“The second thing is those data published by the AAUP included data for tenure/tenure-stream and non-tenured faculty. If you’re not in the tenure stream, you have a very different job than those in the tenure stream and you would expect the salaries to be different because the jobs are so different. By taking out the non-tenure stream faculty in these ranks, that also closed the gap a little, from 88 percent ratio to 89.9 for professors, 94.5 percent for associate professors and 91 percent for assistants,” she said.

A third factor to consider, Beeson said, “The AAUP report lumps faculty together by rank regardless of discipline. So the next thing we did was to control as much as we could by school,” she said. “We calculated for each of the schools, and each of the divisions within Arts and Sciences, the ratio of the average woman’s salary to the average man’s salary by rank. For example, full professors who are women in the business school relative to the average salary of full professors who are men in the business school, and so on. Then we added those up, using as weights the percentage of the overall University faculty represented in each school or division.”

That chipped away another 2-2.5 percent of the gender salary gap for the ranks of professor and associate professor, Beeson said. “For full professors, the differential was due to the fact that we have men and women full professors distributed unequally among the schools, and the higher salary schools tend to have more men. For associate professors, once we take into account the tenure and tenure-stream faculty and controlled for the schools, we explained almost all of the differential. Almost all of it is related to those two factors, and the ratio is 97.1 percent.”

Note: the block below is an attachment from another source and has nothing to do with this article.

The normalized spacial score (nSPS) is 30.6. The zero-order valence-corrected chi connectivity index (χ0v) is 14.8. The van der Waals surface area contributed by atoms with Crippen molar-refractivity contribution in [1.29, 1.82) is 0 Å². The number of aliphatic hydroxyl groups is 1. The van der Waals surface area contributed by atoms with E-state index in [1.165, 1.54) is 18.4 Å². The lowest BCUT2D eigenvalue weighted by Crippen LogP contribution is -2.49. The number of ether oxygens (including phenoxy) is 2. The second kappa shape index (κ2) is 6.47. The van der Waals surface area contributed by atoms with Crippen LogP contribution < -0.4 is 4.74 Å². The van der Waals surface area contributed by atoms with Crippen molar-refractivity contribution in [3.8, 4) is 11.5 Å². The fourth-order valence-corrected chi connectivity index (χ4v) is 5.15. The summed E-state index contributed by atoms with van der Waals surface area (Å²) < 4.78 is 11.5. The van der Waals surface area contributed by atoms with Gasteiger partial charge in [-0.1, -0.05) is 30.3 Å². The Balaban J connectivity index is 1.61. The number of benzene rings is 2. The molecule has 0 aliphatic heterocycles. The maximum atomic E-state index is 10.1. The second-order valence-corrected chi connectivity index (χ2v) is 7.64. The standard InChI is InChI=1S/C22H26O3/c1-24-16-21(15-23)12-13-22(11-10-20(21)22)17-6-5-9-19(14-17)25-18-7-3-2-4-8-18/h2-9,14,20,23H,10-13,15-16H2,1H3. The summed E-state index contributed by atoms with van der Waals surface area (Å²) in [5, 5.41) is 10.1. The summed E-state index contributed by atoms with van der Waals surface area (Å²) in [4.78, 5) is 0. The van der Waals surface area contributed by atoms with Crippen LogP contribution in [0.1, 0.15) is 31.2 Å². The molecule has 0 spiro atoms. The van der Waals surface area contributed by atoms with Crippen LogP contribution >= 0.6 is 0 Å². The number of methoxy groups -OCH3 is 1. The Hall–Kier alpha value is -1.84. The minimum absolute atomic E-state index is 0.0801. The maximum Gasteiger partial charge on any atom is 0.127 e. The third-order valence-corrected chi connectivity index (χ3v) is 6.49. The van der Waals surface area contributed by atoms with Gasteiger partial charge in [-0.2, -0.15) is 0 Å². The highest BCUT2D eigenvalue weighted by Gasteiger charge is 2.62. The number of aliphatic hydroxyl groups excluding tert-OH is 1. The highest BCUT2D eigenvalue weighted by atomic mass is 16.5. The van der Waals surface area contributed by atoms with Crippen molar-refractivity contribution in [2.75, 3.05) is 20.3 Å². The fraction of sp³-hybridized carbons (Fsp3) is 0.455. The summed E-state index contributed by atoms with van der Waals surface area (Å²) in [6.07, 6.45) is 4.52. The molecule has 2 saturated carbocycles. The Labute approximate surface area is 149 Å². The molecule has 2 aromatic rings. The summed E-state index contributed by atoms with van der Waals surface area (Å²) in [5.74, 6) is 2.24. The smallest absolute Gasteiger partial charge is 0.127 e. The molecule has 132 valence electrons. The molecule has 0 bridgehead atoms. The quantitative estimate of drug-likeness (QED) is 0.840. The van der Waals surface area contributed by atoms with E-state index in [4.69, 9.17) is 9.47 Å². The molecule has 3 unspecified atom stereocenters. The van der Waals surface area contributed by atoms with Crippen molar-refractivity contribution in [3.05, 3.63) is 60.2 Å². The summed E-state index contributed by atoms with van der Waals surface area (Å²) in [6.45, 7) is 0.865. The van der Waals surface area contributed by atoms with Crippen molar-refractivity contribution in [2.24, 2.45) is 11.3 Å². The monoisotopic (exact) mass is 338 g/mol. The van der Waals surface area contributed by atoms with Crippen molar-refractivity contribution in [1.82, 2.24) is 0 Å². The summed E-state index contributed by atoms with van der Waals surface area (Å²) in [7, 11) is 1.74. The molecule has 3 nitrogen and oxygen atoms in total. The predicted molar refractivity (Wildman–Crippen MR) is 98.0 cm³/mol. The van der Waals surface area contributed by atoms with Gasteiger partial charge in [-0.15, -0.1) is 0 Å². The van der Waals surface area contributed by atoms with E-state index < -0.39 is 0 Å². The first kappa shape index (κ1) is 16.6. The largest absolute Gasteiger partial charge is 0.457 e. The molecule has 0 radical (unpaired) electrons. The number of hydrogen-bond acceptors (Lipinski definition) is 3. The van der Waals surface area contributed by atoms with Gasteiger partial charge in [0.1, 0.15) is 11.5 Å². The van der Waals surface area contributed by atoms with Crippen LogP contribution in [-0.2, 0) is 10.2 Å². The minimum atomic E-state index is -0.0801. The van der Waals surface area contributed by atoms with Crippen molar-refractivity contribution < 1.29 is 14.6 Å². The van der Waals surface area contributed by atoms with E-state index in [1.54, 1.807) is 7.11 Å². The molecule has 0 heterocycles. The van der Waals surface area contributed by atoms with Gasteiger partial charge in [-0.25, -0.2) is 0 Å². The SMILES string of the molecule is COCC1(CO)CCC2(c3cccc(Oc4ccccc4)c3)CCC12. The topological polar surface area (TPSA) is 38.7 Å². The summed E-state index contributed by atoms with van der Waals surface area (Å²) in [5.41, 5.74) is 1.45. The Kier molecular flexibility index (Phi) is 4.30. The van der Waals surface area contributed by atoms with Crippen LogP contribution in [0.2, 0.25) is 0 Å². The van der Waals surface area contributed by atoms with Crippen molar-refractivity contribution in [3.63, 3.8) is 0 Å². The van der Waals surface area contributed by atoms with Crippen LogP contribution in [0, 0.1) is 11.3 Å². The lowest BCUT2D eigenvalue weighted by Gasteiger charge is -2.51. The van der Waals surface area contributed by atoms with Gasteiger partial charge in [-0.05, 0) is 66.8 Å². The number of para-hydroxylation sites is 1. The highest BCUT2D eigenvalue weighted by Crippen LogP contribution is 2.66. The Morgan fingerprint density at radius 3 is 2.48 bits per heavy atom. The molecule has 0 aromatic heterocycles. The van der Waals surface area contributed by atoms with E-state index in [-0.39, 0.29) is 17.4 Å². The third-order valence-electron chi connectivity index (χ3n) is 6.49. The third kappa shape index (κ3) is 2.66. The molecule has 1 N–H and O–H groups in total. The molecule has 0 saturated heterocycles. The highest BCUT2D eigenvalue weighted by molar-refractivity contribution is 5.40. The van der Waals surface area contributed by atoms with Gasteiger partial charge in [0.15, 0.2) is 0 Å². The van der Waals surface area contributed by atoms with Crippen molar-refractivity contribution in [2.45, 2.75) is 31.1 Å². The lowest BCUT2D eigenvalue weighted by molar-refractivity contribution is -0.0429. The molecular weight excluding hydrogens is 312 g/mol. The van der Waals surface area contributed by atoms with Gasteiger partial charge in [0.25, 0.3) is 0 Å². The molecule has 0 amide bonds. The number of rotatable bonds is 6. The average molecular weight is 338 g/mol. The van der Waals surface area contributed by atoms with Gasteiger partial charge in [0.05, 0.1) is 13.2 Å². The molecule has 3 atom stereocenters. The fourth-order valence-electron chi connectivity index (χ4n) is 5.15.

Both controlling by tenure/tenure stream and by school still did not explain why women assistant professors made only 94 percent of their male counterparts, Beeson said.

“We can explain a lot of the differential but not all of it. At 94 percent it’s sort of puzzling, because you would think it would be closer for assistant professors, both in the same school, both recent hires. Especially since when we were hiring we wanted to make sure there weren’t any unintended biases. That’s where this issue of hiring so many women in recent years came into play,” she maintained.

By breaking down assistant professors into those who have been at Pitt three or fewer years and those who have been here four-six years, the salary gaps almost disappear, she noted. “When we break it down like that, the percentage of those hired within three years is 97 percent, controlling again for school and tenure status; for those who have been here four-six years, it’s 99.97 percent.”

Both of the assistant professor categories are higher than the overall 94 percent, Beeson noted. “That’s because there’s a different salary average for this group of zero-three years than for that group of four-six years. So the overall is lower because there are more people in the zero-three group, the group that has a lower salary,” she said.

“Overall, things are a lot closer than what we thought they were.”

Beeson also creates a profile of every school and each regional campus that includes listing the gender and salary of every faculty member and where they stand among their peers by rank.

“There are variations across schools and we bring these data to the attention of the deans to show them what they’re averages are and what their distribution is like. In some schools men will tend to be at the high and low extremes [of salary] and the women are in the middle, but in another, you’ll see a clump of women here, a clump there,” she said.

“My job is to encourage the deans to think about the data; there aren’t too many surprises because the deans know what’s going on in their school. Periodically, you need to look at this distribution. Does this distribution make sense to you, given what you know about your individual faculty members: Who has written a book, who’s bringing in grants, and so on? This is a systematic look at that,” Beeson said.

—Peter Hart